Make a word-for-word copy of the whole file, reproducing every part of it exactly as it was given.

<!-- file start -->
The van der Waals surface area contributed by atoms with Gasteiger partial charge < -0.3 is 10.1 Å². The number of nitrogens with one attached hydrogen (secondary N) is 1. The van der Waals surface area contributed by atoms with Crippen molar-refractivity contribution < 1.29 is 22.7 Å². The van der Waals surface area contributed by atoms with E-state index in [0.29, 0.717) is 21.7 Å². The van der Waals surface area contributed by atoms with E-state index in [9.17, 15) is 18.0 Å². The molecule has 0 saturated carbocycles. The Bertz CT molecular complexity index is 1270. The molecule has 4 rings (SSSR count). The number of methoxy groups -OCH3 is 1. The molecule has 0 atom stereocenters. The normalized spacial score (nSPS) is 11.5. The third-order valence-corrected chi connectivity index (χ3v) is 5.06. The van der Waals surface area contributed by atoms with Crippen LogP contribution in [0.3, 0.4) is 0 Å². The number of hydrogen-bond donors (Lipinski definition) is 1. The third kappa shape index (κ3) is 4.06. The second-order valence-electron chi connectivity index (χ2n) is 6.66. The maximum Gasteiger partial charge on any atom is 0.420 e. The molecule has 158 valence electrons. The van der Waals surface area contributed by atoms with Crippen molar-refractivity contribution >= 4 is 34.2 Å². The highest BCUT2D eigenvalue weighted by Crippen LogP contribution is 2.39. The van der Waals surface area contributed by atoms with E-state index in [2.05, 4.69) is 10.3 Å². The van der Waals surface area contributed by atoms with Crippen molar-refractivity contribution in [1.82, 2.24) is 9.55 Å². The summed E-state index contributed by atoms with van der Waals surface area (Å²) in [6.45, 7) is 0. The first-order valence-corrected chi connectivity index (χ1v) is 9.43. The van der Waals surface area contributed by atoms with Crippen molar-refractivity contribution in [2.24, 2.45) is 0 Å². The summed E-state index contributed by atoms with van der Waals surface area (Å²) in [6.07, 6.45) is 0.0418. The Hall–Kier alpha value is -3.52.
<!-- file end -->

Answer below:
The van der Waals surface area contributed by atoms with Gasteiger partial charge < -0.3 is 10.1 Å². The number of nitrogens with one attached hydrogen (secondary N) is 1. The van der Waals surface area contributed by atoms with Crippen molar-refractivity contribution < 1.29 is 22.7 Å². The van der Waals surface area contributed by atoms with E-state index in [0.29, 0.717) is 21.7 Å². The van der Waals surface area contributed by atoms with E-state index in [9.17, 15) is 18.0 Å². The molecule has 0 saturated carbocycles. The Bertz CT molecular complexity index is 1270. The molecule has 4 rings (SSSR count). The number of methoxy groups -OCH3 is 1. The molecule has 0 atom stereocenters. The normalized spacial score (nSPS) is 11.5. The third-order valence-corrected chi connectivity index (χ3v) is 5.06. The van der Waals surface area contributed by atoms with Crippen LogP contribution in [0.3, 0.4) is 0 Å². The number of hydrogen-bond donors (Lipinski definition) is 1. The third kappa shape index (κ3) is 4.06. The second-order valence-electron chi connectivity index (χ2n) is 6.66. The maximum Gasteiger partial charge on any atom is 0.420 e. The molecule has 158 valence electrons. The van der Waals surface area contributed by atoms with Crippen molar-refractivity contribution >= 4 is 34.2 Å². The highest BCUT2D eigenvalue weighted by Crippen LogP contribution is 2.39. The van der Waals surface area contributed by atoms with E-state index in [2.05, 4.69) is 10.3 Å². The van der Waals surface area contributed by atoms with Crippen molar-refractivity contribution in [1.82, 2.24) is 9.55 Å². The summed E-state index contributed by atoms with van der Waals surface area (Å²) in [6.45, 7) is 0. The first-order valence-corrected chi connectivity index (χ1v) is 9.43. The van der Waals surface area contributed by atoms with Crippen molar-refractivity contribution in [2.24, 2.45) is 0 Å². The summed E-state index contributed by atoms with van der Waals surface area (Å²) in [6.07, 6.45) is 0.0418. The Hall–Kier alpha value is -3.52.